Big array, problems with deleting all empty items

it seems that I have to run it a couple different times for it to
work… array.length = 16576, if that could be a potential problem. if
it is, how do I work around it?

077:0> array = File.read("/text.txt").to_a.each { |x| x.chomp! }
080:0> array.each_with_index { |x,y|
array.delete_at(y) if x.empty? == true
}

still leaves me with plenty of empty array items
080:0> array[-3]
“”

077:0> array = File.read("/text.txt").to_a.each { |x| x.chomp! }
080:0> array.each_with_index { |x,y|
array.delete_at(y) if x.empty? == true
}

still leaves me with plenty of empty array items
080:0> array[-3]
“”

I think that might be due to the fact that you’re removing elements from
an
array that is still being iterated on.
If element 3 is empty, and element 4 is empty, you’re deleting element
three
in one loop iteration. At that moment, former element 4 now becomes
element
3. Your iteration jumps to element 4, effectively skipping that empty
element, never checking it.

Maybe simply use:
array.delete("")

To delete all objects in the array that are equal to “”.

If you need something more fancy, use:
array.delete_if{|item| block}

With a block that evaluates to true for every item you want to delete.

HTH,

Felix

On 15.10.2007 19:41, Simon S. wrote:

080:0> array[-3]
“”

Your bug is in the loop: you iterate and delete at the same time which
will likely yield strange results (as you observe). Why don’t you just
do

array.delete_if {|x| x.empty?}

Btw, empty? == true is quite dangerous because in Ruby “true” is not the
only valid value for true.

Apart from that it seems your code is pretty inefficient since you do a
lot copying around. I’d rather do this

ar = []
File.foreach(“text.txt”) do |line|
line.chomp!
ar << line unless line.empty?
end

Cheers

robert

On Oct 15, 2007, at 12:41 PM, Simon S. wrote:

it seems that I have to run it a couple different times for it to
work… array.length = 16576, if that could be a potential problem. if
it is, how do I work around it?

077:0> array = File.read("/text.txt").to_a.each { |x| x.chomp! }

That’s better written as:

lines = File.readlines("/text.txt")
lines.each { |l| l.chomp! }

080:0> array.each_with_index { |x,y|
array.delete_at(y) if x.empty? == true
}

And this can be as simple as:

lines.delete_if { |l| l.empty? }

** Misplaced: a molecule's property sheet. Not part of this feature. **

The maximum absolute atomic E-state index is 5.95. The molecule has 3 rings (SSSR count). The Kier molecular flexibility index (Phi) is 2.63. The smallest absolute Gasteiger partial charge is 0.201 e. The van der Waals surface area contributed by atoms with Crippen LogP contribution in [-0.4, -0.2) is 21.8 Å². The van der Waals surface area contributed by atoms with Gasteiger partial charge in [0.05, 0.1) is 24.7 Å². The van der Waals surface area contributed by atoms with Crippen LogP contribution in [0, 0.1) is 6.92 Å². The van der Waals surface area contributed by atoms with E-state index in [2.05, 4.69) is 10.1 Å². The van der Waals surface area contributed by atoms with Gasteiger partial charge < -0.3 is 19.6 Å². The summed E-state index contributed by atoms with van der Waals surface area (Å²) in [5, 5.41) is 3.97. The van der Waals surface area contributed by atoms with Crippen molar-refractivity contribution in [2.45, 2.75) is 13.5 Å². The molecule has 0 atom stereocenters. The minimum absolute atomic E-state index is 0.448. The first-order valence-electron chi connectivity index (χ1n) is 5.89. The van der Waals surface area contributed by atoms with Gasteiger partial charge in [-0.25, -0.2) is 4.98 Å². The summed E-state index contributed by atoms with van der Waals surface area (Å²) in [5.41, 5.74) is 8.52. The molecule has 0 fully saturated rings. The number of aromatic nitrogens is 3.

However, I would switch strategies and only add the lines you are
interested in to begin with:

lines = Array.new
File.foreach("/text.txt") do |line|
line.chomp!
lines << line unless line.empty?
end

I hope that helps.

James Edward G. II

Quoth Robert K.:

still leaves me with plenty of empty array items
080:0> array[-3]
“”

Your bug is in the loop: you iterate and delete at the same time which
will likely yield strange results (as you observe). Why don’t you just do

array.delete_if {|x| x.empty?}

Btw, empty? == true is quite dangerous because in Ruby “true” is not the
only valid value for true.

But !!e.empty? == true will do the trick :D.

Simon S. wrote:

077:0> array = File.read("/text.txt").to_a.each { |x| x.chomp! }
080:0> array.each_with_index { |x,y|
array.delete_at(y) if x.empty? == true
}

still leaves me with plenty of empty array items
080:0> array[-3]
“”

You are modifying the array itself while iterating through it. I haven’t
checked specifically how it behaves in your specific case, but this
approach in general needs special attention to have it right in all
cases.

I guess you sould check out *#reject instead…

mortee

Simon S. wrote:

it seems that I have to run it a couple different times for it to
work… array.length = 16576, if that could be a potential problem. if
it is, how do I work around it?

077:0> array = File.read("/text.txt").to_a.each { |x| x.chomp! }
080:0> array.each_with_index { |x,y|
array.delete_at(y) if x.empty? == true
}

still leaves me with plenty of empty array items
080:0> array[-3]
“”

Try running this code:

arr = [10, 20, 30, 40]

arr.each_with_index do |elmt, i|
puts elmt
arr.delete_at(i) if elmt == 20
end

As you can see that code tries to display every element in the array.
Does it succeed?

This convoluted code:

array = File.read("/text.txt").to_a.each { |x| x.chomp! }
array.each_with_index { |x,y|
array.delete_at(y) if x.empty? == true
}

can be done more directly doing something like this:

arr = []

IO.foreach(“data.txt”) do |line|
if line != “\n”
arr << line.chomp
end
end

puts arr

On 15.10.2007 20:38, Konrad M. wrote:

But !!e.empty? == true will do the trick :D.

I’ve seen the smiley but, frankly, I find this only moderately funny.
The reason is that there are too many people around that think comparing
boolean values is a great idea. This is at least superfluous and often
outright dangerous. Other people then will have to debug those bugs…

Cheers

robert

On Oct 16, 2007, at 11:40 AM, Robert K. wrote:

array.delete_at(y) if x.empty? == true

Cheers

robert

Well, in this case it may be just naive.
In many languages you might have to do something like that.
No big deal.
Comparing a boolean method to a boolean value will only ever return a
boolean.
Can’t go wrong.

If it is set up right it could be convenient if there is a chance of
a nil value, because nil == true returns false.
But the condition is still in .empty?

Simon S. wrote:

it seems that I have to run it a couple different times for it to
work… array.length = 16576, if that could be a potential problem. if
it is, how do I work around it?

077:0> array = File.read("/text.txt").to_a.each { |x| x.chomp! }
080:0> array.each_with_index { |x,y|
array.delete_at(y) if x.empty? == true
}

still leaves me with plenty of empty array items
080:0> array[-3]
“”

array = File.read(path).split(/\r?\n/)
array.delete!("")

Regards
Stefan

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